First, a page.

Civilian ‘Suicide Squad’ finds Moro pride in saving Marawi lives
Emely Comaling recalled having had a hard time memorizing an Islamic prayer that her Muslim colleagues had taught her. But it was something she had to master—for her life depended on it.
By reciting the prayer, she could pass herself off as a Muslim — and be spared from harm — should Islamic State-inspired gunmen ask for her identity.
“Right now, I really don’t remember any Islamic prayer that was taught to me. I only remember greetings like ‘Assalamualaikum’ (peace be with you),” said Comaling, one of the Christians who were trapped in Marawi during the five-month siege of the city last year.
Comaling recalled her experience in a panel discussion during the launch of the documentary film “Maratabat: Mga Kuwento ng Kagitingan sa Marawi” (Honor: Stories of Valor in Marawi), at Yuchengco Museum in Makati City on Thursday, a day after the first anniversary of the siege.
“Maratabat” means “sense of pride and honor” in the Maranao dialect. For families belonging to the Moro ethnic group, the loss of such honor could be enough to trigger a clan feud, or a “rido.”
But in the context of the Marawi war, it also means finding pride in helping and saving one’s fellowmen in life-and-death situations and later helping them heal and rebuild.
“Maratabat” is thus applicable to non-Muslims, said Nor-ain Ahmad Mohammad, a youth leader and one of the residents of the Marawi area that became “ground zero” of the military operations.
Prominent Lanao clans
The documentary recounts the deeds of the “Suicide Squad” — a group of volunteers from prominent clans in Lanao del Sur — who rescued people trapped at the height of the Marawi siege. It highlights the stories of Muslims who helped Christians avoid being captured by terrorists.
Also featured is the peace-building organization International Alert Philippines, whose officials spoke on the importance of local knowledge and context in the rebuilding process.
Comaling, who was originally from Davao City and now a project officer of Maranao People Development Center Inc. (Maradeca), a nongovernment organization based in Marawi, recalled how she feared for her and her family’s safety after reading social media posts about terrorists beheading Christians in the city.
Men in black outfits, she said, roamed the streets and asked incriminating questions of people they met.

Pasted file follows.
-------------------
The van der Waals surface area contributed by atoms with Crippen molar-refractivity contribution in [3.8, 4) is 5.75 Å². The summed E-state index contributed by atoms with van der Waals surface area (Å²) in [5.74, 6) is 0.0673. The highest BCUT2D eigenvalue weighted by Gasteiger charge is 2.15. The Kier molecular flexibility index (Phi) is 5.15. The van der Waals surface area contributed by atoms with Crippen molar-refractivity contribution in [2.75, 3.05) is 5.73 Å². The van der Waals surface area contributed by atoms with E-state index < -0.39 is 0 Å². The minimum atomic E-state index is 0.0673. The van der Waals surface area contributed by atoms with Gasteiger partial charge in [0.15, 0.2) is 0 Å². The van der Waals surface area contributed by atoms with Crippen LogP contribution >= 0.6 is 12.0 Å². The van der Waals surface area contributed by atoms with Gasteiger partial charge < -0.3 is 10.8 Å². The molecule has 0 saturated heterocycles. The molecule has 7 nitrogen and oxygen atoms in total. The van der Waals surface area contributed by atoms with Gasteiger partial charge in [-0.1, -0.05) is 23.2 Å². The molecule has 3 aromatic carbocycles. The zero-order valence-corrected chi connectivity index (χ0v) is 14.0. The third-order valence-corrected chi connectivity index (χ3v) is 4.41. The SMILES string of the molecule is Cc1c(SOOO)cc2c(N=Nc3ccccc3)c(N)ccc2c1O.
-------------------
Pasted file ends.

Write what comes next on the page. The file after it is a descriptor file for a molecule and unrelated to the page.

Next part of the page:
Comaling narrated how her Muslim friends lent her their hijab, the head covering worn by Muslim women, so she could look just like them.
Saripada “Tong” Pacasum Jr., a member of Suicide Squad and head of the Lanao del Sur local disaster risk reduction and management office, said he had to lie to his family to pursue the group’s mission. “I told my daughter I was not a part of the operations she had watched on TV,” he said.
Pacasum and his fellow volunteers went in and out of the city, first to save their relatives. They increasingly became organized and came up later with a rescue hotline number, through which they received more distress calls about people trapped in the city.
Armed only with basic protective gear like white helmets, they entered the main battle area by car.
Looking back, Pacasum said, what he did was part of his “jihad” (struggle) to stand for fellow Muslims. “We should not be complacent. We should not leave our people alone so that Marawi won’t experience another siege in the future,” he said.
Aid lacking for evacuees
A year after the siege, Salic Ibrahim, Maradeca’s chief executive officer, noted that residents forced to flee the fighting remained at the evacuation centers, coping with inadequate aid.
The water supply has particularly become a problem in this holy month of Ramadan, as the evacuees need it for religious purposes like ablution, aside from cooking meals before and after their daily fasts. Some of the food coming from foreign donors proved unappetizing for the children, Ibrahim also noted.
“The mind-set of those who want to help us should not just be [confined to] ‘evacuation system.’ This is not like the situation after Supertyphoon ‘Yolanda,’” Ibrahim said.
While Marawi has been receiving aid from different countries, International Alert stressed that the residents should learn to stand by themselves and that rebuilding efforts should be placed primarily in the hands of the locals.
A local solution should be found for a local problem, the documentary said, echoing the group’s stand. “We need to remember and build upon the many instances when ordinary people fought against terror, rescued the vulnerable, and generously shared their food and resources at the height of the crisis.”
It called on viewers to remember May 23, 2017, not only for the blood spilled in Marawi but also for the humanity that shone through the bravery of those who risked their lives to save those trapped in the combat zones.
Martial law acceptable
In an interview, members of Suicide Squad said they found the imposition of martial law in Mindanao acceptable because it was “different from martial law during the Marcos regime.”
With martial law in place, the movement of firearms within the island is minimized, Ibrahim said.
The screening of “Maratabat” on Thursday also featured a photo exhibit by Mindanao-based photojournalists Ferdinandh Cabrera, Manman Dejeto, Bobby Timonera and some Marawi residents.
The documentary was written and narrated by journalist Ed Lingao, and produced with the support of Australia’s Department of Foreign Affairs and Trade.
“Maratabat” can be viewed online through the website and social media channels of International Alert Philippines (www.international-alert.org).
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